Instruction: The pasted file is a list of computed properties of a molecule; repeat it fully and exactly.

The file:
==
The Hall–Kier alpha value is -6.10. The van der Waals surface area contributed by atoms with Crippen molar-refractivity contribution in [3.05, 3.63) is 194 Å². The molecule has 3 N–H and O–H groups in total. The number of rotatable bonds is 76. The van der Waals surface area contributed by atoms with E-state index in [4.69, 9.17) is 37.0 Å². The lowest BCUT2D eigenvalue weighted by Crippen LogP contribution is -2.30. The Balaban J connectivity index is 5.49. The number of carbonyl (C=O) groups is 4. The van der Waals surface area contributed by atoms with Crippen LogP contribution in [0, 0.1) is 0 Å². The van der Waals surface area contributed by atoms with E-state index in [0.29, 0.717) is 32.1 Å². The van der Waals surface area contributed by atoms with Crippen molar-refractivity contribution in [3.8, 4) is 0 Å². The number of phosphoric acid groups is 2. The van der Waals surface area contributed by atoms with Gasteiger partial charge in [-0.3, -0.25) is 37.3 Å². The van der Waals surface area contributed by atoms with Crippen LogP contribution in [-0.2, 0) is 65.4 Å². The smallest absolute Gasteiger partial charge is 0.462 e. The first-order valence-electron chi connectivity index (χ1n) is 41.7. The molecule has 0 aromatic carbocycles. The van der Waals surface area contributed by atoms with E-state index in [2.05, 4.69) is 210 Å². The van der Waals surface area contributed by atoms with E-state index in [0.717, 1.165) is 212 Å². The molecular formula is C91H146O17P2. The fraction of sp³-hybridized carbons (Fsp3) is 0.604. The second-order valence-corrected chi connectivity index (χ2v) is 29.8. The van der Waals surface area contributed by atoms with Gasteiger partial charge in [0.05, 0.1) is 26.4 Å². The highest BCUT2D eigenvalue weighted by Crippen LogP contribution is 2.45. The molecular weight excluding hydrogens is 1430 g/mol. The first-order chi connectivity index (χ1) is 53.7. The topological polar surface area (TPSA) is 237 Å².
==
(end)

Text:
The Hall–Kier alpha value is -6.10. The van der Waals surface area contributed by atoms with Crippen molar-refractivity contribution in [3.05, 3.63) is 194 Å². The molecule has 3 N–H and O–H groups in total. The number of rotatable bonds is 76. The van der Waals surface area contributed by atoms with E-state index in [4.69, 9.17) is 37.0 Å². The lowest BCUT2D eigenvalue weighted by Crippen LogP contribution is -2.30. The Balaban J connectivity index is 5.49. The number of carbonyl (C=O) groups is 4. The van der Waals surface area contributed by atoms with Crippen LogP contribution in [0, 0.1) is 0 Å². The van der Waals surface area contributed by atoms with E-state index in [0.29, 0.717) is 32.1 Å². The van der Waals surface area contributed by atoms with Crippen molar-refractivity contribution in [3.8, 4) is 0 Å². The number of phosphoric acid groups is 2. The van der Waals surface area contributed by atoms with Gasteiger partial charge in [-0.3, -0.25) is 37.3 Å². The van der Waals surface area contributed by atoms with Crippen LogP contribution in [-0.2, 0) is 65.4 Å². The smallest absolute Gasteiger partial charge is 0.462 e. The first-order valence-electron chi connectivity index (χ1n) is 41.7. The molecule has 0 aromatic carbocycles. The van der Waals surface area contributed by atoms with E-state index in [2.05, 4.69) is 210 Å². The van der Waals surface area contributed by atoms with E-state index in [0.717, 1.165) is 212 Å². The molecular formula is C91H146O17P2. The fraction of sp³-hybridized carbons (Fsp3) is 0.604. The second-order valence-corrected chi connectivity index (χ2v) is 29.8. The van der Waals surface area contributed by atoms with Gasteiger partial charge in [0.05, 0.1) is 26.4 Å². The highest BCUT2D eigenvalue weighted by Crippen LogP contribution is 2.45. The molecular weight excluding hydrogens is 1430 g/mol. The first-order chi connectivity index (χ1) is 53.7. The topological polar surface area (TPSA) is 237 Å².